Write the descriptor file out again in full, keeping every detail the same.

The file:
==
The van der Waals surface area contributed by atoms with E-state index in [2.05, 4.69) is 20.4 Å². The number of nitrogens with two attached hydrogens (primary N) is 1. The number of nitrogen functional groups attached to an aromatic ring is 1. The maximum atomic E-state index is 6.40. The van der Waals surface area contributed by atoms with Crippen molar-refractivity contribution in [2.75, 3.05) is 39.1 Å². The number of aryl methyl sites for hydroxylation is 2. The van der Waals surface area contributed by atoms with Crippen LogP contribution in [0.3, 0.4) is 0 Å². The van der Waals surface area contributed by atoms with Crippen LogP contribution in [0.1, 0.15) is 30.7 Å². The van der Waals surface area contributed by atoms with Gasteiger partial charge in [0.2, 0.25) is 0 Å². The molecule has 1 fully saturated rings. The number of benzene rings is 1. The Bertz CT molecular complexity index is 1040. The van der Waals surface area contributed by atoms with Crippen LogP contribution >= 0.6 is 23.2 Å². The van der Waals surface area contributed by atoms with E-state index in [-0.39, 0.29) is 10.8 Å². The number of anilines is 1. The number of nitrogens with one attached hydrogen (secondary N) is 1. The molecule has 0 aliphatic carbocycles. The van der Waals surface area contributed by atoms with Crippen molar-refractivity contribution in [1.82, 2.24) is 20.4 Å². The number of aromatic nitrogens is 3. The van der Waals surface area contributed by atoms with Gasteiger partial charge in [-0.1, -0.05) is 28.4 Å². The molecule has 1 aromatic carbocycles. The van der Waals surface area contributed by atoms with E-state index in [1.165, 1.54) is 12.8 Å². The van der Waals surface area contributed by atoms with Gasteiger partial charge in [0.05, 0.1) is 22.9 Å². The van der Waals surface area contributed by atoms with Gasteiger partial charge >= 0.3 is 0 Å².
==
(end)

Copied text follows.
The van der Waals surface area contributed by atoms with E-state index in [2.05, 4.69) is 20.4 Å². The number of nitrogens with two attached hydrogens (primary N) is 1. The number of nitrogen functional groups attached to an aromatic ring is 1. The maximum atomic E-state index is 6.40. The van der Waals surface area contributed by atoms with Crippen molar-refractivity contribution in [2.75, 3.05) is 39.1 Å². The number of aryl methyl sites for hydroxylation is 2. The van der Waals surface area contributed by atoms with Crippen LogP contribution in [0.3, 0.4) is 0 Å². The van der Waals surface area contributed by atoms with Crippen LogP contribution in [0.1, 0.15) is 30.7 Å². The van der Waals surface area contributed by atoms with Gasteiger partial charge in [0.2, 0.25) is 0 Å². The molecule has 1 fully saturated rings. The number of benzene rings is 1. The Bertz CT molecular complexity index is 1040. The van der Waals surface area contributed by atoms with Crippen LogP contribution >= 0.6 is 23.2 Å². The van der Waals surface area contributed by atoms with E-state index in [-0.39, 0.29) is 10.8 Å². The number of anilines is 1. The number of nitrogens with one attached hydrogen (secondary N) is 1. The molecule has 0 aliphatic carbocycles. The van der Waals surface area contributed by atoms with Crippen molar-refractivity contribution in [1.82, 2.24) is 20.4 Å². The number of aromatic nitrogens is 3. The van der Waals surface area contributed by atoms with Gasteiger partial charge in [-0.1, -0.05) is 28.4 Å². The molecule has 1 aromatic carbocycles. The van der Waals surface area contributed by atoms with E-state index in [1.165, 1.54) is 12.8 Å². The van der Waals surface area contributed by atoms with Gasteiger partial charge in [0.05, 0.1) is 22.9 Å². The van der Waals surface area contributed by atoms with Gasteiger partial charge >= 0.3 is 0 Å².